In 2004, Tereasa Surratt and David Hernandez purchased Camp Wandawega, his childhood getaway, with the intention of preserving its old buildings and cabins. Surratt’s father christened the newly-obtained property by hanging a rope swing on the giant elm located in the center of camp. Sadly, he passed away a year and a half later, and almost immediately afterwards the couple found out that their beloved tree had Dutch Elm disease. Surratt was devastated and couldn’t bring herself to cut it down. Despite its disease, the tree was still strong, and it inspired them and their friends to think about using it in a big way. What resulted was an impressive three-storey treehouse that was built as a labor of love.

The tree comes through the house’s deck near the ground level, and it breaks through the upper floor in three spots. At two of those points, the arms of the tree are sawed even with the floor, while the third pierces it and extends out the window. Reclaimed wood was used for much of the construction and the interior features nearly all vintage and repurposed items. Stumps of the trees were fashioned as side tables, and a hanging antler chandelier was made from old shed found at the camp.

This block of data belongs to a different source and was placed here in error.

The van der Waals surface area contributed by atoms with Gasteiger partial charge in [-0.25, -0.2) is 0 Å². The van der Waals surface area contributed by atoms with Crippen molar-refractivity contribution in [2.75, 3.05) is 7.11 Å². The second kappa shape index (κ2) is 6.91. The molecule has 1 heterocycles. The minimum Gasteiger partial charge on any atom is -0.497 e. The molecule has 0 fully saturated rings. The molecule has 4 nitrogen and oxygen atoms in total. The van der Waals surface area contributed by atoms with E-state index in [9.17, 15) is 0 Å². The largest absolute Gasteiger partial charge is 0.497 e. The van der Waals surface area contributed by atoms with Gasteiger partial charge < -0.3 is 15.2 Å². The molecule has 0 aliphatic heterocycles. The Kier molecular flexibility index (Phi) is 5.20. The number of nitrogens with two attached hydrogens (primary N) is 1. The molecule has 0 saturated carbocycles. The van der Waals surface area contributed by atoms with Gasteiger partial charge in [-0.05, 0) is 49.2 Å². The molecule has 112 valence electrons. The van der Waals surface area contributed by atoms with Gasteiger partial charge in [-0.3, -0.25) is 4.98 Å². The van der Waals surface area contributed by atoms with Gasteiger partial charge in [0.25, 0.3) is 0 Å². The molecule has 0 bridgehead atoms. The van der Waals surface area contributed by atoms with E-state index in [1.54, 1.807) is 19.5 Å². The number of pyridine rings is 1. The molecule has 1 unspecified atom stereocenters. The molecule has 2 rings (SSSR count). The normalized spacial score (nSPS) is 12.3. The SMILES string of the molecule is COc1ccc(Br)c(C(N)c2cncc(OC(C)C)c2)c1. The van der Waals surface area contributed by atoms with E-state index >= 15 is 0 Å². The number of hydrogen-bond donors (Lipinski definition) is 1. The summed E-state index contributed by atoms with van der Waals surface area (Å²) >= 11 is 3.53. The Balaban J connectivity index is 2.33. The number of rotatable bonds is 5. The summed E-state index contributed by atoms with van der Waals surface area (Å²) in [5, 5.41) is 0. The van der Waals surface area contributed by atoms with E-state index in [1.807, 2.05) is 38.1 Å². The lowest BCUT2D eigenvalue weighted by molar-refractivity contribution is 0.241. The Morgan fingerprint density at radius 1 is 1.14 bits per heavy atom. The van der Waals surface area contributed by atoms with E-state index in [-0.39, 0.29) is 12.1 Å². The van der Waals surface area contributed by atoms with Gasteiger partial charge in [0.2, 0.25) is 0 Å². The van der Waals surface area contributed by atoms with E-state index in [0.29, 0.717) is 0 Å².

Tom’s Treehouse, as it came to be known, was completed in 2011 and built for free by Surratt’s talented and generous friends. They used their combined skills of carpentry, roofing, and design to create a beautiful and touching tribute to her father.

First photo credit: Bob Coscarelli for Chicago Home + Garden


Photo credit: Jacob Hand for Designtripper


Photo credit: Bob Coscarelli for Chicago Home + Garden


Photo credit: Bob Coscarelli for Chicago Home + Garden


Photo credit: Bob Coscarelli for Chicago Home + Garden


Photo credit: Jacob Hand for Designtripper


Photo credit: Bob Coscarelli for Chicago Home + Garden


Photo credit: Jacob Hand for Designtripper


Photo credit: Jacob Hand for Designtripper


Photo credit: t. HARRISON HILLMAN

Camp Wandawega website
via [Zeutch and Twisted Sifter]

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